Walking through the show a second time, now armed with a handwritten reordering of the digital guide, Epilogue takes on a new sense of order and meaning. In following the numerical order, the audience must crisscross the floor, beginning with an introduction to the Jeanne D’Arc #1 painting in the backpack, Pump #1 — simplest construction of a black pump in a black bucket, pumping a black pool of mineral water — and jpg1, a large digital print of the same Joan of Arc image with notable copy burn. With each step up in the ordered path, the elements become further distorted and mixed, approaching a climax with jpg4 and Pump #5, in which the huge digital print of the fashion shoot is superimposed with the Venom cover, and pierced with another pink plastic backpack, now filled with PVC tubing that runs in and out of it, and ultimately into a pump beneath an Epson printer (on whose scanner tray Ito has wedged a rubber Venom mask and a bronze miniature Joan of Arc statue). The pieces resolve from there to a large digital print of the same fashion photograph, with Ito’s own face superimposed on it ,enclosed in a pink plastic backpack, the background of the image turned into an extremely low-resolution pixilation of the original.
Here, at the end of the main floor of an exhaustive show, a gallery attendant helpfully suggests you view the final room in the basement and, after climbing down the stairs, you can’t help but laugh as you find two large, looping spools of PVC tubing hanging from holes in the floor above into the centre of the basement filled with three-foot-tall marijuana plants. Ito closes the series with the simplest of reminders that no matter how far you go to derive meaning from the dense, the networked and the intricate, there will always be a question and mystery that remains. In Artforum this year, Ito explained to writer Chris Kraus what he thought about content: “It’s not equivalent; it’s a filter. I’m invested in the sensation of things.” Epilogue then, is a successful manifestation of that thought, and offers viewers more than enough to process until his next endeavour begins.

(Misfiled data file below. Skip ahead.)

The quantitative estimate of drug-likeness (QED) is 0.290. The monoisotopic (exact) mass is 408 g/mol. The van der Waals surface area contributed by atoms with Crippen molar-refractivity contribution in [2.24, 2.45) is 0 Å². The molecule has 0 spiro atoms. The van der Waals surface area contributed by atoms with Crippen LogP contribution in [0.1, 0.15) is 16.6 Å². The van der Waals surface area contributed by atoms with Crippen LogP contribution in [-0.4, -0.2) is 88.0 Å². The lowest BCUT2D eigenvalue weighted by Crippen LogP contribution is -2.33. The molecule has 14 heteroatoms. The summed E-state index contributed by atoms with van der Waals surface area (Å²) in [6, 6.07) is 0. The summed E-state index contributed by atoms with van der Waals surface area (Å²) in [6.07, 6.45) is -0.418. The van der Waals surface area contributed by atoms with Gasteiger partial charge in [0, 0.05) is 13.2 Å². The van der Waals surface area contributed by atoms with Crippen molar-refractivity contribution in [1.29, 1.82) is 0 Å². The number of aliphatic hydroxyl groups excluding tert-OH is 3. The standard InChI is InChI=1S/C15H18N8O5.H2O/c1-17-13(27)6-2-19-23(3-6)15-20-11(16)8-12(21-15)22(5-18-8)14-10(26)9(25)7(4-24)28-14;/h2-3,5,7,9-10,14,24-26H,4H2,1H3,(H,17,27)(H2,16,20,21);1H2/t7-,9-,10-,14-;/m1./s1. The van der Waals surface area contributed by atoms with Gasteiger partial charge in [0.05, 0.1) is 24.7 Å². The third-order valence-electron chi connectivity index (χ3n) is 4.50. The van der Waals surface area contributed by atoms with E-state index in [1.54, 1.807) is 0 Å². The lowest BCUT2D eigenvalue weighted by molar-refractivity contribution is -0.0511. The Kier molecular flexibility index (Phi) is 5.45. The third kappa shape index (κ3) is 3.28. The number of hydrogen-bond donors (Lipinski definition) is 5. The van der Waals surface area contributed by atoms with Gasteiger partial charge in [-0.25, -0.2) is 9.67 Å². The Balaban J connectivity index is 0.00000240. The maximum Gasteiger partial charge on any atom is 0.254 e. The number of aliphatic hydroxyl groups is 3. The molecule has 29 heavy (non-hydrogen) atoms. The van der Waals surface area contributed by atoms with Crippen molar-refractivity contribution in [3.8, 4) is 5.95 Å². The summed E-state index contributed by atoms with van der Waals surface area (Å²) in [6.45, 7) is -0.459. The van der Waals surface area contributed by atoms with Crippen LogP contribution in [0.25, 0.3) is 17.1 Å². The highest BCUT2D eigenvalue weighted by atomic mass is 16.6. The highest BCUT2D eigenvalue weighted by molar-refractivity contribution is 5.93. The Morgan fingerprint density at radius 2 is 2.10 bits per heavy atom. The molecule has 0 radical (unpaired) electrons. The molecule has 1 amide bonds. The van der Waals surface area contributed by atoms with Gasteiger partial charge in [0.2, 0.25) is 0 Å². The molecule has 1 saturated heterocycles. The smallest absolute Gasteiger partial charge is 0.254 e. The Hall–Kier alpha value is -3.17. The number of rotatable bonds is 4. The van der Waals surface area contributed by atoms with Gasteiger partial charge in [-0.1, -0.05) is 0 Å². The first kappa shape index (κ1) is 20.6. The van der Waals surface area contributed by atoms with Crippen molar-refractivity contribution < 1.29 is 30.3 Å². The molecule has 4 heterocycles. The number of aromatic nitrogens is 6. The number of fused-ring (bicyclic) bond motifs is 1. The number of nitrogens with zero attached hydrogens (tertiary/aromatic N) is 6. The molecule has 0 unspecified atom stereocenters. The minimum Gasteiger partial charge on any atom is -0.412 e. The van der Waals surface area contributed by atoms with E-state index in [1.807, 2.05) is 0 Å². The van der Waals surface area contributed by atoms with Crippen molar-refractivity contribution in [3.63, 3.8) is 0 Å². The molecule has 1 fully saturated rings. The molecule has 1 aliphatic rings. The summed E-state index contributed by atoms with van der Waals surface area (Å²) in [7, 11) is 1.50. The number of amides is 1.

D.S. Chun is a writer, filmmaker, and artist living and working in Los Angeles. His fiction and poetry have been featured in Native Split, Dum Dum Zine, Entropy, Enclave, and Deru’s 1979. His film, All Hallows & Boulevards is currently hosted by Entropy. He founded the artist’s process site Way Out (thatwayout.com), curated D.C.C.S. – a group show in Seoul, founded the Watch What You Eat dinner series, and co-founded Technobook.club. He is currently working on a new ethnographic essay, video, and media art piece alongside other essays of art, culture, and film criticism.